My family’s shack on an island in the world’s largest hypersaline lagoon has brought us closer to the fishing—and to one another.
The affable musician turned guide is the rare fly-fisherman to reach star status within the angling world.
Inspired by an ancient Japanese tradition, it’s all about catching as many minuscule species as possible.
With Texas’s annual Free Fishing Day, you can cast your line without all the red tape. No license required!
I’d long hoped to snag the elusive state fish of Texas. A nineteen-year-old expert guide helped me do it.
Move over, speckled trout and redfish. The misunderstood, toothy sheepshead is a tasty—and sustainable—catch.
Lucrative tournaments built around these river monsters are booming.
Federal agencies have long struggled to stop illegal fishing and drug smuggling in the Gulf of Mexico. In recent years, it’s only gotten worse.
As the oppressive Texas summer finally makes way for autumn, people naturally flock to the great outdoors. In the DFW area, many fresh-air seekers head to Garland, where they discover more than 2,800 acres of recreational options. Garland is an unexpected oasis of lakes, lush parks, and nature preserves laced with winding trails. Hit the
The Hill Country offers fast-flowing streams and some nice bass. But for solitude and diversity of species, the creeks and bayous east of I-45 can’t be beat.
These Lone Star lures catch the eye as much as they catch fish.
We’re calling it: Texas has the best fishing in the United States.Alaska and Florida are right up there. California is too, we guess. But what many Texans may not appreciate—even those of us who grew up casting lines—is the impressive diversity of fishing in the Lone Star State. Most of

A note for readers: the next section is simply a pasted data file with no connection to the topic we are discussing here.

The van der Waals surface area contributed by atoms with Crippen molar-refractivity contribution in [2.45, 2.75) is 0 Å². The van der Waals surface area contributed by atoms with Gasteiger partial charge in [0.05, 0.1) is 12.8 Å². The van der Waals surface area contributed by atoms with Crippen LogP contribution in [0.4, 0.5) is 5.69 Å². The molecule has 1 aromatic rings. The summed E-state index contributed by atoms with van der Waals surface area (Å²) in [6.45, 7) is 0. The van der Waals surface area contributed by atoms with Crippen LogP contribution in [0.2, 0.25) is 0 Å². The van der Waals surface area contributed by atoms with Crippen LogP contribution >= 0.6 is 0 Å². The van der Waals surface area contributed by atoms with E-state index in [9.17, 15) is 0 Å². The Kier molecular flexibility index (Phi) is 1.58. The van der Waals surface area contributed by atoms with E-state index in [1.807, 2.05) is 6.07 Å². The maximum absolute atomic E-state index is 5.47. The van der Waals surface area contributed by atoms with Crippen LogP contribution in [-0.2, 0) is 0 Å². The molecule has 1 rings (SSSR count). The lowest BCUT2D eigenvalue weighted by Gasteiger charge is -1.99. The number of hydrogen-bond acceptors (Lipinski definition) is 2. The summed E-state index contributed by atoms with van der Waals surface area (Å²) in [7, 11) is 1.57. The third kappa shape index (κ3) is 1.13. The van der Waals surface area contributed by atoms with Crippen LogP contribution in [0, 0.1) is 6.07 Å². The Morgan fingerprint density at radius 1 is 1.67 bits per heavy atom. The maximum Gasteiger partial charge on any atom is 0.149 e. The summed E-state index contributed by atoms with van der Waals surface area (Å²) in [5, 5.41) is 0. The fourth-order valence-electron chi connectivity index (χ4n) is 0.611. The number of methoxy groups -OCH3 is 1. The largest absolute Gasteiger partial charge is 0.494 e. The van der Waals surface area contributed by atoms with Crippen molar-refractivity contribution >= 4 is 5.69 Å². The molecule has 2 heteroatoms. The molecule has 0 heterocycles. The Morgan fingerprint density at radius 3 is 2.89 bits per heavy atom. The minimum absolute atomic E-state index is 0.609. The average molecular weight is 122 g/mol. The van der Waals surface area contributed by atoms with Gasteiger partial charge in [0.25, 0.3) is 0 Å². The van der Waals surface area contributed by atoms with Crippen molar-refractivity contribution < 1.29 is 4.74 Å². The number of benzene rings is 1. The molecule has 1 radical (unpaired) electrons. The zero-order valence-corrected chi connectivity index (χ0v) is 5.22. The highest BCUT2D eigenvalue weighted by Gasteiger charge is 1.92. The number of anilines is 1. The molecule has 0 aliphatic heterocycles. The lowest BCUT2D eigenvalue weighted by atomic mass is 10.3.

Texas offers some of the most-diverse fishing in the country—from stalking monster sharks on Padre Island to fly-fishing from a kayak on the remote Pecos River. And for three months, I got to try it all.
Here are four essential items to get off dry land and into a kayak.
The state has spent more than a century building up a world-class fishery, with some unintended consequences.
The son of a Texas legend stalks the coastal shallows with the soul of an artist.
Our estimable advice columnist on saying “I do” to a potbellied pig, bidding farewell to supper, giving your regards to Texas, and complaining about cold tortillas.
Corpus Christi fisherman John Garcia’s painted creations are off the hook.
Sixteen-year-old Kyle Naegeli has perfected the art of sewer fishing.
Plan a summertime weekend catching trophy trout using this guide with tips on what to do, where to eat, and where to stay.
Fishing for solitude—and trophy trout—in a coastal idyll.
The wild and powerful tarpon once ruled the seas off Port Aransas. Why did the ancient fish disappear? And could they make a comeback?
The biggest blue catfish ever caught in Texas—121.5 pounds—was hauled flipping and flopping out of Lake Texoma on January 16, 2004, by Howe resident Cody Mullennix. Contrary to iron-clad tradition, Mullennix did not eat the critter, stuff it, or hang its head on a rural fence post. He donated it,